The assessor had consistently stated it was the local Real Estate Market and the revaluation that had driven the assessments in the town to such a higher rate. The Real Estate Market in the neighboring towns was much lower but the assessor stated I could not use them.
I provided the section from the assessors manual for "Valuation Standards" which stated the same Real Estate Market can cross Municipal Boundaries. (proving the assessor incorrect)
I pointed out all of the errors in the assessor's comparable properties.
- Not being waterfront properties.
- Same comparable property twice.
- The square foot living area includes the entire property’s.
- The main comparable property did not meet the criteria.
Next, I explained the errors made from the Board of Assessment Review pertaining to this grievance.
- Limiting the timeframe to ten minutes when they are charged with giving all persons in the complaint a full opportunity to make statements, present testimony, and produce evidence.
- Not reviewing the Real Property Tax Laws provided to them to make a competent decision.
- Not giving a reason for denial on the RP-525 form. From the BAR Training Manual: "After the board of assessment review has made its determination on each complaint before it for review, it has a statutory duty to notify the complainant of the board's final determination of the complaint and the reasons for the determination".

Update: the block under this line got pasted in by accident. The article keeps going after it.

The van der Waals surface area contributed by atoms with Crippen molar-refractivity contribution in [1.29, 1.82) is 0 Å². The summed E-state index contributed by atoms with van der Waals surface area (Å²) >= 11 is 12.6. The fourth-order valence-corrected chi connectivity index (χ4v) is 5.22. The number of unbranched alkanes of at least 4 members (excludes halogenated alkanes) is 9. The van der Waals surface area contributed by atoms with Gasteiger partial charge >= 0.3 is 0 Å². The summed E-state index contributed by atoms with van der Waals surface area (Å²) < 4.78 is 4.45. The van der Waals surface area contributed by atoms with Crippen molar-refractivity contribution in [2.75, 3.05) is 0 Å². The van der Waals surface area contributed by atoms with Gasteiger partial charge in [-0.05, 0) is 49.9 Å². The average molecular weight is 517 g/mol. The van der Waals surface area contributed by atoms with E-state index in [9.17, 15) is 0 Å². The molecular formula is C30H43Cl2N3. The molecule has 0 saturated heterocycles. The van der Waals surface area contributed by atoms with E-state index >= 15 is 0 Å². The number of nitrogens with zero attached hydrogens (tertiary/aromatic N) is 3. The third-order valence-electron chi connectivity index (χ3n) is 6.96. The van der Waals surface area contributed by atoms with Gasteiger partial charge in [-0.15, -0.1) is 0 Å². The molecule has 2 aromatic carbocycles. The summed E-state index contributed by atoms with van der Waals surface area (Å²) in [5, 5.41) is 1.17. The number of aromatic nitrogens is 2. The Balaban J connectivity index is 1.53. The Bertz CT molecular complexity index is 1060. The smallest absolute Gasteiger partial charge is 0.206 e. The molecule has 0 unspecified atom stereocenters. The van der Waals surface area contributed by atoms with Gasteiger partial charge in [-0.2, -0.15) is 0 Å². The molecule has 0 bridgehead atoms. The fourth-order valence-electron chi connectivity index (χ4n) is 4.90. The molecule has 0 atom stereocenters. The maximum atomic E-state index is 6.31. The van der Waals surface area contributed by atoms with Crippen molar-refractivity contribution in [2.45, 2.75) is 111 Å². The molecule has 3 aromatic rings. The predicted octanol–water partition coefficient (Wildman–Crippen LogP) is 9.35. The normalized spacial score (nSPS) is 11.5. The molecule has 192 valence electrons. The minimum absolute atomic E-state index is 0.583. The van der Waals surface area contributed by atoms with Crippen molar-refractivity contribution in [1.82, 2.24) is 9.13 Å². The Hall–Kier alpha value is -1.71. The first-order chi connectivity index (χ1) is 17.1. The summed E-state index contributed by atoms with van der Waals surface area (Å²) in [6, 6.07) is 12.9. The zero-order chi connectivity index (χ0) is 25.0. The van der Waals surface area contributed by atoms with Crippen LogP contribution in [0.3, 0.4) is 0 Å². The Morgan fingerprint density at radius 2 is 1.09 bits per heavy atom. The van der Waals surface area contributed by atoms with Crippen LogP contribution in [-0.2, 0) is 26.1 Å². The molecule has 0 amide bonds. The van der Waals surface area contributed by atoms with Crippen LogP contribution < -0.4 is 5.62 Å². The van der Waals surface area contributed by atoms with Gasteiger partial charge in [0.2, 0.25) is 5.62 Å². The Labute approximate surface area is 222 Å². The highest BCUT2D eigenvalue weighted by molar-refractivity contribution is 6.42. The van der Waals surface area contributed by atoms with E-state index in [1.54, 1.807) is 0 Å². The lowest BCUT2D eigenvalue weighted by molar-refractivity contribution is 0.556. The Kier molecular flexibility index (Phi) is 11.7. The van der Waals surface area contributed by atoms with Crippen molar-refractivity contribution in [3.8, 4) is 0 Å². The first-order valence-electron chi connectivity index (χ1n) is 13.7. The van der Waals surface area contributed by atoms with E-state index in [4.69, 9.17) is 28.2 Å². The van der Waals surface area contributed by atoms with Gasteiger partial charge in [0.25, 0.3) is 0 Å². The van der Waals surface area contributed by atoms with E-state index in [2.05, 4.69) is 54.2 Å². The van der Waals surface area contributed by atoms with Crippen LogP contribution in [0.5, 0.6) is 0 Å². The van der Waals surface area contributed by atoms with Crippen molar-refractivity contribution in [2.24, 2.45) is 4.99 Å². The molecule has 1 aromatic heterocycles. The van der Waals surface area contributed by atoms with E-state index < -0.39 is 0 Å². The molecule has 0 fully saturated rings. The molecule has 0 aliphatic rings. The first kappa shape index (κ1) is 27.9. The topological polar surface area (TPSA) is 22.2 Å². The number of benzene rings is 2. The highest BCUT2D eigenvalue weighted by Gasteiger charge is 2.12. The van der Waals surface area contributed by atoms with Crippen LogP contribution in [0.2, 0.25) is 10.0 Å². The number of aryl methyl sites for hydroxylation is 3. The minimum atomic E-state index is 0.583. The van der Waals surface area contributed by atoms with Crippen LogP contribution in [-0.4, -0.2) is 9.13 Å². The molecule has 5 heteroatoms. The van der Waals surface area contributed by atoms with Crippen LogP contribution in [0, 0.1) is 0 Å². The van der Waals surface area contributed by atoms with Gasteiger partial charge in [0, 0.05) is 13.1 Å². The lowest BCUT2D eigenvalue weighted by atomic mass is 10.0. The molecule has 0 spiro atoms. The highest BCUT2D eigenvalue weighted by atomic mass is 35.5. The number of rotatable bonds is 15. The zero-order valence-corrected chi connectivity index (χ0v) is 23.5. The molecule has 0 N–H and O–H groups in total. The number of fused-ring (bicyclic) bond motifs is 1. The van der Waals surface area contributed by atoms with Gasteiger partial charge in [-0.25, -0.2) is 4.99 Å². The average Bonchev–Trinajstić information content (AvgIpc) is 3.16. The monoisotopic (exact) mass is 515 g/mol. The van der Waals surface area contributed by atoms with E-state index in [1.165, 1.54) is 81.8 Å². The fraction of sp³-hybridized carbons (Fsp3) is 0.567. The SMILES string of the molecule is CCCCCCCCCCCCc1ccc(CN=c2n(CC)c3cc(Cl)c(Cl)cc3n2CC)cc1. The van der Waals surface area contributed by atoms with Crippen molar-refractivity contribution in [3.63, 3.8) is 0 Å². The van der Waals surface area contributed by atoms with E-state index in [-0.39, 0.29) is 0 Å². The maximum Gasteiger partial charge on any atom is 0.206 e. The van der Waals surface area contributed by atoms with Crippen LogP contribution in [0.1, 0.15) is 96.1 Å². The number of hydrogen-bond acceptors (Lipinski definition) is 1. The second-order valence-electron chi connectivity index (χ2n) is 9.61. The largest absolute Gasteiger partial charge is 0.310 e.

- Not asking the assessor to provide proof on how the adjustments and the adjusted amounts were made to the assessor’s comparable properties.
- It was found after discussion that the chairperson of the Board was an appraiser. Oddly enough he must not have understood Real Estate Markets could cross Municipal Boundaries.
When directly asked: "how are the adjustments in the comparable properties made and what are they", the assessor could only state they were made by the Mass Appraisal System and did not know what they were.
At that point, I rested my part of the grievance and now it was time for the assessor. The assessor submitted the same piece of paper with the five comparable properties as was submitted before the Board. This was the only evidence the assessor had to submit.
After 45 minutes of discussion, the assessor basically pleaded no contest and offered a lower assessment than was previously offered. The original offer was for $865,800.00. The new offer was for a rounded figure of $690,000.00. There is a section in the Real Property Tax Law that many property owners, assessors, and boards of assessment review are not familiar with. It is section 730 (Chapter 50-A, Article 7, Title 1-A, C ). If a property's assessment is over $450,000.00, the maximum reduction in assessment is limited to 25% of the assessed value of the property. In this case it would be $688,275.00. Although I was quite sure I could receive the lower assessment of $688,275.00 by having the grievance decided by the Hearing Officer, I took the sure thing and agreed to the stipulation with the assessor for $690,000.00. The SCAR Hearing was now over without the Hearing Officer needing to make a ruling.